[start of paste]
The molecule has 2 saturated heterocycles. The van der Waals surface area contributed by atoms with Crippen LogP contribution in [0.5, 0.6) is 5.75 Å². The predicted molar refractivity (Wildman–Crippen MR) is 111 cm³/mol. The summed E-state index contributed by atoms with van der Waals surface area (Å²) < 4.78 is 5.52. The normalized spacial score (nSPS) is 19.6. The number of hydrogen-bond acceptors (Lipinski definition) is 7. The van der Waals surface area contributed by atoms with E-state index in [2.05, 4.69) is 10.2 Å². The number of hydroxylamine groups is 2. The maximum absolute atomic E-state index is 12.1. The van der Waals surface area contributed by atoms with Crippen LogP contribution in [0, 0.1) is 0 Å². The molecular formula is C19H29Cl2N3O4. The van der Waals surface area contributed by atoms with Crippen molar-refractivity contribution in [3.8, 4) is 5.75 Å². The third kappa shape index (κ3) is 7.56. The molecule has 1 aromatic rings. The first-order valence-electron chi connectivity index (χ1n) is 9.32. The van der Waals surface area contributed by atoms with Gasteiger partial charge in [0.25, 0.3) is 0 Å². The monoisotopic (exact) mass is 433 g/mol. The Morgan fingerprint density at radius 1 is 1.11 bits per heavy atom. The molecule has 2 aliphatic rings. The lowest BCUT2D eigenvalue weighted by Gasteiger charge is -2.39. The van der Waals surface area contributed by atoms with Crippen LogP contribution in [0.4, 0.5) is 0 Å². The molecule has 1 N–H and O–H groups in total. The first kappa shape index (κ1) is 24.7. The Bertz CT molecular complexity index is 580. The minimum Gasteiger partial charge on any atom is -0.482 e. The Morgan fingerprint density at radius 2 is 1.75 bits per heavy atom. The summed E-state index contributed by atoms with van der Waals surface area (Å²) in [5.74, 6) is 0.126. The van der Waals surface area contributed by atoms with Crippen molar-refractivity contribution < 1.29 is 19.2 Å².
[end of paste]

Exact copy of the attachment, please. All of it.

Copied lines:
The molecule has 2 saturated heterocycles. The van der Waals surface area contributed by atoms with Crippen LogP contribution in [0.5, 0.6) is 5.75 Å². The predicted molar refractivity (Wildman–Crippen MR) is 111 cm³/mol. The summed E-state index contributed by atoms with van der Waals surface area (Å²) < 4.78 is 5.52. The normalized spacial score (nSPS) is 19.6. The number of hydrogen-bond acceptors (Lipinski definition) is 7. The van der Waals surface area contributed by atoms with E-state index in [2.05, 4.69) is 10.2 Å². The number of hydroxylamine groups is 2. The maximum absolute atomic E-state index is 12.1. The van der Waals surface area contributed by atoms with Crippen LogP contribution in [0, 0.1) is 0 Å². The molecular formula is C19H29Cl2N3O4. The van der Waals surface area contributed by atoms with Crippen molar-refractivity contribution in [3.8, 4) is 5.75 Å². The third kappa shape index (κ3) is 7.56. The molecule has 1 aromatic rings. The first-order valence-electron chi connectivity index (χ1n) is 9.32. The van der Waals surface area contributed by atoms with Gasteiger partial charge in [0.25, 0.3) is 0 Å². The monoisotopic (exact) mass is 433 g/mol. The Morgan fingerprint density at radius 1 is 1.11 bits per heavy atom. The molecule has 2 aliphatic rings. The lowest BCUT2D eigenvalue weighted by Gasteiger charge is -2.39. The van der Waals surface area contributed by atoms with Crippen LogP contribution in [0.4, 0.5) is 0 Å². The molecule has 1 N–H and O–H groups in total. The first kappa shape index (κ1) is 24.7. The Bertz CT molecular complexity index is 580. The minimum Gasteiger partial charge on any atom is -0.482 e. The Morgan fingerprint density at radius 2 is 1.75 bits per heavy atom. The summed E-state index contributed by atoms with van der Waals surface area (Å²) in [5.74, 6) is 0.126. The van der Waals surface area contributed by atoms with Crippen molar-refractivity contribution < 1.29 is 19.2 Å².